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Journal of Probability and Statistics
Volume 2011 (2011), Article ID 978530, 2 pages
Advances in Applied Econometrics
1Department of Economics, Athens University of Economics and Business, 10434 Athens, Greece
2Department of Economics, Stern School of Business, New York University, New York, NY 10012, USA
3Department of Economics, University at Albany, State University of New York, Albany, NY 12222, USA
Received 29 November 2011; Accepted 29 November 2011
Copyright © 2011 Efthymios G. Tsionas et al. This is an open access article distributed under the Creative Commons Attribution License, which permits unrestricted use, distribution, and reproduction in any medium, provided the original work is properly cited.
The purpose of this special issue is to bring together some contributions in mainly two fields: time series analysis and estimation of technical inefficiency. The fields are important in applied econometrics as they have attracted a lot of interest in recent years. In time series analysis, the analysis focuses on seasonal ARIMA models and the GQARCH-M model. In efficiency estimation a review is provided and a paper that deals with estimation of frontier models with fixed effects. Moreover, the special issue includes a paper on panel unit rooting testing and a paper on nonparametric estimation of treatment effects.
In “Some recent developments in efficiency measurement in stochastic frontier models” by S. C. Kumbhakar and E. G. Tsionas, addressed are some of the recent developments in efficiency measurement using stochastic frontier (SF) models in some selected areas. The following three issues are discussed in detail. First, estimation of SF models with input-oriented technical efficiency. Second, estimation of latent class models to address technological heterogeneity as well as heterogeneity in economic behavior. Finally, estimation of SF models using local maximum likelihood methods. Estimation of some of these models in the past was considered to be too difficult. The authors focus on the advances that have been made in recent years to estimate some of these so-called difficult models. They complement these with some developments in other areas as well. The reader is advised to consult Greene (2008) for a comprehensive review of stochastic frontier models.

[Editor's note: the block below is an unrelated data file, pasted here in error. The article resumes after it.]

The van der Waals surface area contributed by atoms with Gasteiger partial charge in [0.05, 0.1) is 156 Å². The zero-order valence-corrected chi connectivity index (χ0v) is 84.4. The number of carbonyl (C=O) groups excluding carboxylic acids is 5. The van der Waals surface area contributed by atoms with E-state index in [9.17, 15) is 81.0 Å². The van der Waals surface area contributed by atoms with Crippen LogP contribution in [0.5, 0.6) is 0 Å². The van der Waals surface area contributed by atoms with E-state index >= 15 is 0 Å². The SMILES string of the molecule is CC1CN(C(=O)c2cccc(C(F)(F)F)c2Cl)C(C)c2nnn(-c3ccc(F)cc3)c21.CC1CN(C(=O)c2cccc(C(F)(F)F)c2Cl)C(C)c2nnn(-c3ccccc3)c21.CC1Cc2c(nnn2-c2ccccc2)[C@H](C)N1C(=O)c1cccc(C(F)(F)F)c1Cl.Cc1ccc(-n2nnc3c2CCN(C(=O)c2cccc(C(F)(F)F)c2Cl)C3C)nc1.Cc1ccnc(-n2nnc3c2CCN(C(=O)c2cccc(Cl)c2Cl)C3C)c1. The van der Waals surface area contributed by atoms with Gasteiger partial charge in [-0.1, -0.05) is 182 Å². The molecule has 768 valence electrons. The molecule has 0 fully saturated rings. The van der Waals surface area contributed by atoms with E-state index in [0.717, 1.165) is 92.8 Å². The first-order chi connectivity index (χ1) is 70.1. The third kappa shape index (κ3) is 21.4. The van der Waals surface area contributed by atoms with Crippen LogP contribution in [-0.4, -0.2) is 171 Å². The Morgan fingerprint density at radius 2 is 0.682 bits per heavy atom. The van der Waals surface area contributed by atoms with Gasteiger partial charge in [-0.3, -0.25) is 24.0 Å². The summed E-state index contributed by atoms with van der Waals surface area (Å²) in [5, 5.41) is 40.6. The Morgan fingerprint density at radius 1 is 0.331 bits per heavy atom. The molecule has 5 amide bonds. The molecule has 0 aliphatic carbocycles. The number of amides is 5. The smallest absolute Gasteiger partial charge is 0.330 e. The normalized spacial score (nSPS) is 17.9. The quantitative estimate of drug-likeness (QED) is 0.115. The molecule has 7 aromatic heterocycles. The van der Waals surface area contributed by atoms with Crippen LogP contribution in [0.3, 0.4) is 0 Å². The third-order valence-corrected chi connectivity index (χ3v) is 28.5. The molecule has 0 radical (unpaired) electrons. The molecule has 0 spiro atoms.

G. Emvalomatis et al., in their paper “Estimation of stochastic frontier models with fixed effects through Monte Carlo maximum likelihood,” propose a procedure for choosing appropriate densities for integrating the incidental parameters from the likelihood function in a general context. The densities are based on priors that are updated using information from the data and are robust for possible correlation of the group-specific constant terms with the explanatory variables. Monte Carlo’s experiments are performed in the specific context of stochastic frontier models to examine and compare the sampling properties of the proposed estimator with those of the random effects and correlated random-effect estimators. The results suggest that the estimator is unbiased even in short panels. An application to a crosscountry panel of EU manufacturing industries is presented as well. The proposed estimator produces a distribution of efficiency scores suggesting that these industries are highly efficient, while the other estimators suggest much poorer performance.